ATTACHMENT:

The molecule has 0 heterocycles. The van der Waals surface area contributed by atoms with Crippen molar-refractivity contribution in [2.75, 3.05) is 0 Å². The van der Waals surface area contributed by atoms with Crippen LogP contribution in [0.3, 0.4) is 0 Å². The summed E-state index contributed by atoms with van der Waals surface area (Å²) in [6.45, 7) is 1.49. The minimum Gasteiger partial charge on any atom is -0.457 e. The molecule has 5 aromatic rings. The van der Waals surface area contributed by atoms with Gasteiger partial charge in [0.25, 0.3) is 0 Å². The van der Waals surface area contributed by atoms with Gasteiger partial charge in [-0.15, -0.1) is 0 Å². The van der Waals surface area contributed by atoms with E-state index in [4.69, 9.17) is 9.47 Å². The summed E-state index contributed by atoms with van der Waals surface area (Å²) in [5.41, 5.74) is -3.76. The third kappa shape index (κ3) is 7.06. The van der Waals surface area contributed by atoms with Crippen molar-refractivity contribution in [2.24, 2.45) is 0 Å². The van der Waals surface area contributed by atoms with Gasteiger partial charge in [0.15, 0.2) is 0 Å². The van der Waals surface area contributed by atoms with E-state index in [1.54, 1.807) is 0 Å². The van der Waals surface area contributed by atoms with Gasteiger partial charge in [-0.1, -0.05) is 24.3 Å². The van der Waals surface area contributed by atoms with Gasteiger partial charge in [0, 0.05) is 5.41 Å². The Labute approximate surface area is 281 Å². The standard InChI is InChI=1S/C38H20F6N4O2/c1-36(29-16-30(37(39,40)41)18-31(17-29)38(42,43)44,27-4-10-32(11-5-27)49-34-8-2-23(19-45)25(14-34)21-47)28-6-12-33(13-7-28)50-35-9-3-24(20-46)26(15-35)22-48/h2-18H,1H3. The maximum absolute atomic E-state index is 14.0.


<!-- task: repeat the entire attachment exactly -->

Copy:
The molecule has 0 heterocycles. The van der Waals surface area contributed by atoms with Crippen molar-refractivity contribution in [2.75, 3.05) is 0 Å². The van der Waals surface area contributed by atoms with Crippen LogP contribution in [0.3, 0.4) is 0 Å². The summed E-state index contributed by atoms with van der Waals surface area (Å²) in [6.45, 7) is 1.49. The minimum Gasteiger partial charge on any atom is -0.457 e. The molecule has 5 aromatic rings. The van der Waals surface area contributed by atoms with Gasteiger partial charge in [0.25, 0.3) is 0 Å². The van der Waals surface area contributed by atoms with Gasteiger partial charge in [-0.15, -0.1) is 0 Å². The van der Waals surface area contributed by atoms with E-state index in [4.69, 9.17) is 9.47 Å². The summed E-state index contributed by atoms with van der Waals surface area (Å²) in [5.41, 5.74) is -3.76. The third kappa shape index (κ3) is 7.06. The van der Waals surface area contributed by atoms with Crippen molar-refractivity contribution in [2.24, 2.45) is 0 Å². The van der Waals surface area contributed by atoms with Gasteiger partial charge in [0.15, 0.2) is 0 Å². The van der Waals surface area contributed by atoms with E-state index in [1.54, 1.807) is 0 Å². The van der Waals surface area contributed by atoms with Gasteiger partial charge in [-0.1, -0.05) is 24.3 Å². The van der Waals surface area contributed by atoms with Gasteiger partial charge in [0, 0.05) is 5.41 Å². The Labute approximate surface area is 281 Å². The standard InChI is InChI=1S/C38H20F6N4O2/c1-36(29-16-30(37(39,40)41)18-31(17-29)38(42,43)44,27-4-10-32(11-5-27)49-34-8-2-23(19-45)25(14-34)21-47)28-6-12-33(13-7-28)50-35-9-3-24(20-46)26(15-35)22-48/h2-18H,1H3. The maximum absolute atomic E-state index is 14.0.